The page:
25th October 2006
Following on from my Expression Engine Top Ten Tips Part One and Part Two, here’s a quick run down of nitty-gritty ways I like to work smarter and smoother with Expression Engine. Your mileage may vary, but they do it for me. And it’d be great for you to share your neato tips too.
It’s a little-know feature of Expression Engine that I’ve only just started using, but it’s super-useful. Any template code wrapped in
--} will not be rendered, making the comments available to you when editing, but not visible on the resulting page. And because any Expression Engine code or PHP isn’t rendered either, it’s handy for dropping snippets in and out during testing. Slighly more information available in the docs.
In a similar way, the Template Notes feature is a great place to paste chunks of code you need to quickly refer to. You’re using template revisions, right? So use Template Notes to store the revisions you want to keep.
If you’re using a browser that supports tabs, it makes sense to have different sections of the Expression Engine control panel open at the same time. From left to right, I tend to have my main CSS template, then a tab for general templates, then a tab I use for Publish and Admin and finally my site. It’s simple and obvious, but it saves miles of mouse travel and clicks.
Colly got me into the idea of using an external editor to work on my EE templates. This combination of Saft and TextMate works like a dream so far. I certainly don’t use half the features I could, and I’ve only toyed with the idea of using code bundles, but it’s certainly helpful - and you can easily keep your code more cleanly structured and formatted.
Everyone has a different way of working, so I’m not going to tell you what to name your templates, weblogs and variables. But it’s definitely helpful if you setup some conventions that work for you, and stick to them across projects. Extend this to your CSS and you’ll soon be gliding around your code with extra finesse. It becomes even more useful when you’re working with other people, and all singing from the same song sheet.
# Simon Collison responded on 25th October 2006 with...
It is amazing what you can learn on your own blog!
I never knew about the EE comments. Was that added in the latest version?
To be able to annotate code without it being viewable in the source (unlike traditional HTML commenting) is fab. Good to be able to switch off EE tags too, especially when debugging. Smart.
EE Comments - this is very interesting! I’ve been using Textmate for most of this year. It’s great, but I use it in tandem with Transmit and the Docksend feature. But there is a lot of dragging. BBEdit has a ‘Save to FTP Server’ option which I’m sure must be possible in Textmate somehow - I have’nt looked into it enough. The Textmate EE Bundle is a fine addition.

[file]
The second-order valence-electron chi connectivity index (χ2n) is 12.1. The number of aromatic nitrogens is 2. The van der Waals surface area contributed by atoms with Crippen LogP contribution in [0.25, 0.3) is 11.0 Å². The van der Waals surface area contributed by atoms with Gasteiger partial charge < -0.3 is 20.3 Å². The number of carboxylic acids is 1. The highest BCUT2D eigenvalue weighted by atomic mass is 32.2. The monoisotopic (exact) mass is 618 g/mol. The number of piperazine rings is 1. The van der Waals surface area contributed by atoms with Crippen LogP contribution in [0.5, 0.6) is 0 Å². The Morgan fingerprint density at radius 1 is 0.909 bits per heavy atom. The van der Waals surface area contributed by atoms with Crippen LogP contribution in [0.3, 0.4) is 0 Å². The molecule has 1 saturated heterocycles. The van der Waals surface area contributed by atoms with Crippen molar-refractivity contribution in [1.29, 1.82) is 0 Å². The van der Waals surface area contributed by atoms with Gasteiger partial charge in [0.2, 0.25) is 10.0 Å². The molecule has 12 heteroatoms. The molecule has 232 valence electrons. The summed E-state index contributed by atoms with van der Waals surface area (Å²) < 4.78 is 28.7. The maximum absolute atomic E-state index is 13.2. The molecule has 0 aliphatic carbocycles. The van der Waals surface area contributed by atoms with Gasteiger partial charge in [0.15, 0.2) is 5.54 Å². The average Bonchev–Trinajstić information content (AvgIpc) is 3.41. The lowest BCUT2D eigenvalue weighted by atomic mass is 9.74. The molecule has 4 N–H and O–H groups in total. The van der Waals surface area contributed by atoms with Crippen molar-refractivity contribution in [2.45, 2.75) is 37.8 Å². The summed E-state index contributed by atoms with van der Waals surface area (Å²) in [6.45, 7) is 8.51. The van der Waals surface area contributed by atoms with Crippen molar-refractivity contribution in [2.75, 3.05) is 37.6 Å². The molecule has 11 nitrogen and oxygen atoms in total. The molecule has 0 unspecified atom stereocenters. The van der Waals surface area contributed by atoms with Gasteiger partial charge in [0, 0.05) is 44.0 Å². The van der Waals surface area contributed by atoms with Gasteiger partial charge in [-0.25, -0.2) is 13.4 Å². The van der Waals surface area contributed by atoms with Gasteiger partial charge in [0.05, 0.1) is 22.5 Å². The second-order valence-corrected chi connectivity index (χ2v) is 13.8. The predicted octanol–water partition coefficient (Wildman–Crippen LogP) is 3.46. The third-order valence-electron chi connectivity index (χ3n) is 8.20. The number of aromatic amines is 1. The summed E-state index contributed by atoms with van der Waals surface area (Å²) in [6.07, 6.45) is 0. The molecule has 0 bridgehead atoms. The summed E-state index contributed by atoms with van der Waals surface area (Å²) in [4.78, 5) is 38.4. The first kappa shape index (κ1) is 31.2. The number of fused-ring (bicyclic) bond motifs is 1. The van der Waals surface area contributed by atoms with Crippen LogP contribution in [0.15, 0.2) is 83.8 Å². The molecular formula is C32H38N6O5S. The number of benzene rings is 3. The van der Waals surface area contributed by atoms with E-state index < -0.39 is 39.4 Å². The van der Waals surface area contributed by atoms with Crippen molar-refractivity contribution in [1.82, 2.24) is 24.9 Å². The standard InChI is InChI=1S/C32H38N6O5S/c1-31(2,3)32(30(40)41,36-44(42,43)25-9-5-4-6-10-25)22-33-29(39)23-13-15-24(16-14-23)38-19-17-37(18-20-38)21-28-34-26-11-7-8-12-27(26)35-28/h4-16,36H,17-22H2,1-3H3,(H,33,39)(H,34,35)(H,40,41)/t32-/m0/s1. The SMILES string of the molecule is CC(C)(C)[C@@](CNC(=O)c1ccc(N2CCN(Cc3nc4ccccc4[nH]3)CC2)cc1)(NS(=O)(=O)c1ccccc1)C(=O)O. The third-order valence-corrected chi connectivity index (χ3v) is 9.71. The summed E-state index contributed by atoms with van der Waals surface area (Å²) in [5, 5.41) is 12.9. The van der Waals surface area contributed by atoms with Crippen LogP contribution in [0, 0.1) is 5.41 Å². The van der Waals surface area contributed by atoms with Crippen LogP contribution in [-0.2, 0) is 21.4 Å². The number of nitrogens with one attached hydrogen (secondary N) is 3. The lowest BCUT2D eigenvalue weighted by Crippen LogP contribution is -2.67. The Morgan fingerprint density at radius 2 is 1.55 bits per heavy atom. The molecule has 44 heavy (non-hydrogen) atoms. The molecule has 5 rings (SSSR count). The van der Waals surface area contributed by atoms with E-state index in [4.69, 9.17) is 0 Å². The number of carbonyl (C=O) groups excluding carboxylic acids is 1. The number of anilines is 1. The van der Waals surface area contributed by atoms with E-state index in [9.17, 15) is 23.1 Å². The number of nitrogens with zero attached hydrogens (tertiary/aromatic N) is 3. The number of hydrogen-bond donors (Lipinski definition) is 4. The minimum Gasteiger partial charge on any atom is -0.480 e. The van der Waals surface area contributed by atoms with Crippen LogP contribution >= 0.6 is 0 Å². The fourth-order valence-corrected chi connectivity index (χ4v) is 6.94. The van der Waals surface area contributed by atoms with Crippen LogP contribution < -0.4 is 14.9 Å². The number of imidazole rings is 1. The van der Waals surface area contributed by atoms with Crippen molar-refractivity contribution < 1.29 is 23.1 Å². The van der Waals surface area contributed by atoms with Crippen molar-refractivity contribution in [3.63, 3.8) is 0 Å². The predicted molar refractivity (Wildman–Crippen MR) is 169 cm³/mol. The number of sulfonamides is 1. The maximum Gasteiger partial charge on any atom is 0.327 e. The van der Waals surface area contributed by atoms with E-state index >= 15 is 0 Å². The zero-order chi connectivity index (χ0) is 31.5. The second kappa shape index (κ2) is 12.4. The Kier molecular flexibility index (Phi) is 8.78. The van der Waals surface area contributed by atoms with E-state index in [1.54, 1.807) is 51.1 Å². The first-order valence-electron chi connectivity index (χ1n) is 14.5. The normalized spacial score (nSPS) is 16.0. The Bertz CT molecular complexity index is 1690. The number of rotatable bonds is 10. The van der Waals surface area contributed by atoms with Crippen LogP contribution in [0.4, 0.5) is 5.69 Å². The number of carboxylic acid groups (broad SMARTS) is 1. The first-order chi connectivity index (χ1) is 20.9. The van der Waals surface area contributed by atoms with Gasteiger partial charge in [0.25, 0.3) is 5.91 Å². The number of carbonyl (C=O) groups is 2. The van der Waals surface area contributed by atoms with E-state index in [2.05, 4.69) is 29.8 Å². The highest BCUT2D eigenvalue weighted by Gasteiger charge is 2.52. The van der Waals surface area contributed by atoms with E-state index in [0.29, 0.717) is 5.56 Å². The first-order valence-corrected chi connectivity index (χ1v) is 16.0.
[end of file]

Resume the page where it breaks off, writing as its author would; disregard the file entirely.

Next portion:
Chris Ruzin has also come up trumps this morning for me with his Extract URL plugin.
I have been enjoying your posts on EE. Many of things you mention I have already been doing, but it’s nice to know that the way we do things with EE is also in use by you guys as well.
Comment your template code: I have just begun to really put this to work. I always hated sharing my notes to myself with the world at will. Now I am more prone to leave detailed comments when needed.
Use Template Notes: I haven’t had to use this too much, but it’s always nice to be reminded that you can tuck whatever you want away in a note. However, I don’t make use of the revisions option. Maybe I should.
Tabbed browsing: Couldn’t aggree more! Yes, a must have for a hard working efficient EE developer.
Hook up to an external editor: The EE world changed for me once I was able to use Textmate with ExpressionEngine! Thanks for the tip way back when Colly! :)
Establish naming conventions that work for you: This is a must! Once you’ve embraced a personal standard in naming conventions mixed with the names for weblogs, markup ID & Class identifiers, template names you’ll be on fire. I just wish that the categories could be referenced by field name vs an ID.
The one thing that has really helped us when building out an EE site is to apply the Rails naming convention for partials to EE. I add a prefix underscore to partial templates that get embeded. Doing this allows the true templates in a template group to surface to the top of the sort and partials now become easily identifiable.
# SKD responded on 29th October 2006 with...
How are you using Saft?
This is great stuff.. as it appears this is being read by seasoned EE developers.. does anyone know if it’s possible to upload multiple images to an EE gallery in zip format and have it extract the zip on the server?
The EE batch entrie is good, but not ideal for end-users as they have to learn FTP.
I have been toying with the idea of a move to EE for a while now, and thanks to the great tips on here I think I will give it a try. Thanks
Excellent tips. I couldn’t agree more on the last one, standardizing naming conventions (and techniques/widgets too) from project to project has been my key to getting more done. There’s always a temptation to be unique with every new client and every new site.
I’ve gotten myself in trouble with the tabbed browsing, accidentally having multiple versions of my CSS file open in different tabs or windows and then alternately updating them and wondering why my changes were disappearing.
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